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Keeping up with the Joneses' electric bills

Utilities find that peer comparison helps cut residential energy use.

October 25, 2009|Susan Carpenter

Psychologists call it the norm to conform. A well-known behavioral phenomenon that prompts people to mimic the actions of their peers, this subtle psychological trick is being used by utilities to cut their customers' electricity use.

Providing customers with information on how their energy use compares with their neighbors', along with specific energy-saving tips, has delivered dramatic results for the Sacramento Municipal Utility District, which launched the program in April 2008. Of the 35,000 homes receiving Home Energy Reports from the utility, 75% are taking action to cut their energy use, resulting in average annual savings of $40 per household and $20 to $30 per customer.

"Most people say they try to save energy in their homes, yet next to none of us have any idea whether we're doing a good job. The utility bill we get in the mail is inscrutable," said Alex Laskey, president and co-founder of Opower, an energy efficiency software firm in Arlington, Va., that works with utilities to engage consumers and encourage conservation. "We thought there might be some opportunity to provide people with a better context for understanding their consumption and, in doing so, motivate people to take action."

The results Opower saw with Sacramento and other utilities formed the basis of a new state bill. Signed into law by Gov. Arnold Schwarzenegger this month, SB 488 encourages California utilities to create pilot programs that use energy information-sharing by July 2010. It requires the California Public Utilities Commission and California Energy Commission to study the effectiveness of those programs.

"These programs have been shown to be extraordinarily cheap and remarkably effective ways to increase conservation. . . . If such programs were instituted statewide, [they] could have the effect of removing 300,000 homes from the electricity grid, and 4.5 million metric tons of carbon dioxide from the air annually," said the bill's author, Sen. Fran Pavley (D-Agoura Hills).

About 20% of greenhouse gas emissions come from residential electricity use. If a nationwide home energy reporting system were implemented, it would be the equivalent of taking 6 million cars off the road, according to Laskey.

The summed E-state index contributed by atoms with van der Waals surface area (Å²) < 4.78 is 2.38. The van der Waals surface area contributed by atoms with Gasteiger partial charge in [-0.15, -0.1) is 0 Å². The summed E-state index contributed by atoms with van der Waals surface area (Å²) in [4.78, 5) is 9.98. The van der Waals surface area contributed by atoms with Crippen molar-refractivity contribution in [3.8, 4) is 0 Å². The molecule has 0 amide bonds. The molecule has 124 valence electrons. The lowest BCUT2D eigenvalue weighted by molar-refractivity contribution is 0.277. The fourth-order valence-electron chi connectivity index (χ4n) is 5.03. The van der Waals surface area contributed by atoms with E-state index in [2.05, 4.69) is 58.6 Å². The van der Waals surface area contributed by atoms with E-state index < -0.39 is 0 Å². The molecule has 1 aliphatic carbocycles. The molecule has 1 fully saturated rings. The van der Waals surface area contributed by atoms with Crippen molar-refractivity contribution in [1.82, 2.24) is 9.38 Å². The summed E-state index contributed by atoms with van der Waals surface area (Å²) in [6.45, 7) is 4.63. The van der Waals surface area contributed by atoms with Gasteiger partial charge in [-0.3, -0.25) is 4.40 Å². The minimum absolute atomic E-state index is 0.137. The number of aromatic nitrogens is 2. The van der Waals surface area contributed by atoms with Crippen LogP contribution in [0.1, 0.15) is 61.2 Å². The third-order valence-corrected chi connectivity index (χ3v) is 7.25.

In addition to Sacramento, which will be expanding its program in early 2010, San Diego Gas & Electric, Southern California Edison and Southern California Gas have pilot programs up and running. In November, Glendale Water & Power will start a program for 25,000 of its 83,000 metered households; early next year, Pasadena Water & Power will join the roster of utilities that have partnered with Opower, bringing the total to 21 nationwide.

Currently, 1 million homes across the country are receiving the firm's Home Energy Reports. The recipients are randomly selected by their utilities and targeted with personalized mailings that are separate from their regular bills. Comparisons are based on homes' square footage, age and heating type. Customers who want to receive more accurate comparisons and targeted tips can provide additional information about themselves, their lifestyles and their homes on the Opower website.

Opower's program draws heavily on behavioral science research pioneered by Robert Cialdini, who is an investor in the company. Specifically, the program draws on two psychological concepts: "the norm to conform to what most other people do and the desire for social approval," said Yale Law professor Ian Ayres, who researched the effectiveness of two Opower utilities and outlined the results in a study on how peer comparison feedback can cut residential energy use.

The norm to conform drives high energy users to reduce their use, Ayres said, and the desire for social approval, in the form of a simple smiley face, keeps low energy users from increasing their power consumption.

Ayres noted that comparative information yielded the greatest conservation gains in low-value houses and households that used the most energy. It also found that many low energy users conserve even more when presented with the Home Energy Reports.

"If I said that relative to people in your neighborhood in similarly sized houses, you're using 50% more water, you'd think, 'I probably have a leak in my house' or 'I'm doing something wrong.' It conveys powerful information about what's possible," Ayres said. "It's really the psychology and the informational economics that's driving this behavior."

A water conservation component will be added to Opower's Home Energy Reports in 2010.

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susan.carpenter@latimes.com

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